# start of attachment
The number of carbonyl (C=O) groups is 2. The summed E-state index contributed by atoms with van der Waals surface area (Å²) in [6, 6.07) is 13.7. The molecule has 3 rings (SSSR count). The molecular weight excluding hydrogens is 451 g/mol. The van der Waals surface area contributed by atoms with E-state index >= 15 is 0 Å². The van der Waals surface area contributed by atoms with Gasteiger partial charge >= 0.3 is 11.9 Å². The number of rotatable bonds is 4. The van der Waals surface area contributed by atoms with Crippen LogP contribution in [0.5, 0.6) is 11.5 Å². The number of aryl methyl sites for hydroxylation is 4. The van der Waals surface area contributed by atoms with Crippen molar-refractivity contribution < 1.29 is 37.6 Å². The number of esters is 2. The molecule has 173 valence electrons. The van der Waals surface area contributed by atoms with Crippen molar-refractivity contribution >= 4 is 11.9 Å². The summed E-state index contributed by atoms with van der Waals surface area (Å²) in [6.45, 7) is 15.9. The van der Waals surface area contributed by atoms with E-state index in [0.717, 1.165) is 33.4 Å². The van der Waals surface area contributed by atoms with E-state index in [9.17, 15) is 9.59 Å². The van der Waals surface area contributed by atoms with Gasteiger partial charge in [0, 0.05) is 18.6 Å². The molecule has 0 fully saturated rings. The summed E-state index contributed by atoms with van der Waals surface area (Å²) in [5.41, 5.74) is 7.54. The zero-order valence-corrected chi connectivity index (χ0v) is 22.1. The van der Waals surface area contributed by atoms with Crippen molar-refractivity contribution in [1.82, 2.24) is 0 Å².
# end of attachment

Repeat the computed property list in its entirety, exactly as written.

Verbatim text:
The number of carbonyl (C=O) groups is 2. The summed E-state index contributed by atoms with van der Waals surface area (Å²) in [6, 6.07) is 13.7. The molecule has 3 rings (SSSR count). The molecular weight excluding hydrogens is 451 g/mol. The van der Waals surface area contributed by atoms with E-state index >= 15 is 0 Å². The van der Waals surface area contributed by atoms with Gasteiger partial charge >= 0.3 is 11.9 Å². The number of rotatable bonds is 4. The van der Waals surface area contributed by atoms with Crippen LogP contribution in [0.5, 0.6) is 11.5 Å². The number of aryl methyl sites for hydroxylation is 4. The van der Waals surface area contributed by atoms with Crippen molar-refractivity contribution < 1.29 is 37.6 Å². The number of esters is 2. The molecule has 173 valence electrons. The van der Waals surface area contributed by atoms with Crippen molar-refractivity contribution >= 4 is 11.9 Å². The summed E-state index contributed by atoms with van der Waals surface area (Å²) in [6.45, 7) is 15.9. The van der Waals surface area contributed by atoms with E-state index in [0.717, 1.165) is 33.4 Å². The van der Waals surface area contributed by atoms with E-state index in [9.17, 15) is 9.59 Å². The van der Waals surface area contributed by atoms with Gasteiger partial charge in [0, 0.05) is 18.6 Å². The molecule has 0 fully saturated rings. The summed E-state index contributed by atoms with van der Waals surface area (Å²) in [5.41, 5.74) is 7.54. The zero-order valence-corrected chi connectivity index (χ0v) is 22.1. The van der Waals surface area contributed by atoms with Crippen molar-refractivity contribution in [1.82, 2.24) is 0 Å².